Notes and Editorial Reviews
It is clear from the appreciably quicker tempo set by the orchestra at the start of the Adagio that Lupu's is going to be a rather different reading. And he does indeed catch in rare measure that sense of an inner dreamscape—the notes floating, free, unaccented... In the long first movement Lupu's is a reading which, though it may sacrifice some of the sweep and tonal splendour of the de Larrocha, communicates in much greater degree—notes more sparely, more tellingly struck—a sense of the music's intellectual fibre, its classical poise, and its classical command of argument... In the finale, where Mehta's tempo for Lupu is now noticeably slower, there are some unpleasant slurred accents from the Israeli players and a less marked degree of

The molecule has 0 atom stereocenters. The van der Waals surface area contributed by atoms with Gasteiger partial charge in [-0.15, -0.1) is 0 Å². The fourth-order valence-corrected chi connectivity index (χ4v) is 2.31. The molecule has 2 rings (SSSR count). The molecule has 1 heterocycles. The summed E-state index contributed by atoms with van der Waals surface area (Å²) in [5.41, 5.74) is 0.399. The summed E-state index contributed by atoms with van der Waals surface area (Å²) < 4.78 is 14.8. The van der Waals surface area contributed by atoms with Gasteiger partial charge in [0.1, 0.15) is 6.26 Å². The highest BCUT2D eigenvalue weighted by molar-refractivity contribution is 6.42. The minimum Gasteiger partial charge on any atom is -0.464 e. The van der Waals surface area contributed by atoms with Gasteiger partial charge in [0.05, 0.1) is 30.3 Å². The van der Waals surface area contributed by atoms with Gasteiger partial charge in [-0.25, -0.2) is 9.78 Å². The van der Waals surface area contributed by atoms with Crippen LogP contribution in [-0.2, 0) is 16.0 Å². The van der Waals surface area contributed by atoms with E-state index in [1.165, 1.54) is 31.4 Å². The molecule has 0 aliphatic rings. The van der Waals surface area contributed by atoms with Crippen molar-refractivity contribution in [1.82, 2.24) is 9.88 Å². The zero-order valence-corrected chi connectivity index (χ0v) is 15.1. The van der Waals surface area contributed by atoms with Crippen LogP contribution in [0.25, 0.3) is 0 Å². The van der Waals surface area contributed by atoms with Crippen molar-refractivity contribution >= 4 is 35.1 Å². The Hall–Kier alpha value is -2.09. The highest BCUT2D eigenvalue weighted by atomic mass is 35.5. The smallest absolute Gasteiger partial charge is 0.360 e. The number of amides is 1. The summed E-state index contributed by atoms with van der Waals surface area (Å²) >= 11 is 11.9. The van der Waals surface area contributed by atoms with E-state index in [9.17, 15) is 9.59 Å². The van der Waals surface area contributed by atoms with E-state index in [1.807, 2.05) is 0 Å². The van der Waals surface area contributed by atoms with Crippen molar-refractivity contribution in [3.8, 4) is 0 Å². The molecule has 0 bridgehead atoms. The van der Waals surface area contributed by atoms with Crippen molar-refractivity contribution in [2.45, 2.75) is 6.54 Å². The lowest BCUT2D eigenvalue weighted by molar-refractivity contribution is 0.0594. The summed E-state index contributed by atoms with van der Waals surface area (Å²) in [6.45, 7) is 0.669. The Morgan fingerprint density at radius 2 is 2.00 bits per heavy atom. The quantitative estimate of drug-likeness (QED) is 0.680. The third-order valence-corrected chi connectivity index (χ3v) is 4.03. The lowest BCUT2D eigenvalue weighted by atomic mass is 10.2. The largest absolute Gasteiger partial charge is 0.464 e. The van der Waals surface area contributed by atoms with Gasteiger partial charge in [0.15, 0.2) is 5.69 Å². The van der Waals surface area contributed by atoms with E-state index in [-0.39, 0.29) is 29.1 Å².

concentration. Which is a pity, given the intelligence and limpidity of Lupu's playing, its Kempff-like resilience.
-- Gramophone [9/1979, reviewing the original LP release]
I greatly admired Lupu's playing of the Emperor Concerto when the LP first appeared and I admire it as much, if not more, on reacquaintance. In its vitality, sensitivity, and poise it recalls the old mono version by Solomon and the stereo version of Kempff. We are fortunate that the first Compact Disc version of so central a work is as good as this.
-- Gramophone [3/1983]
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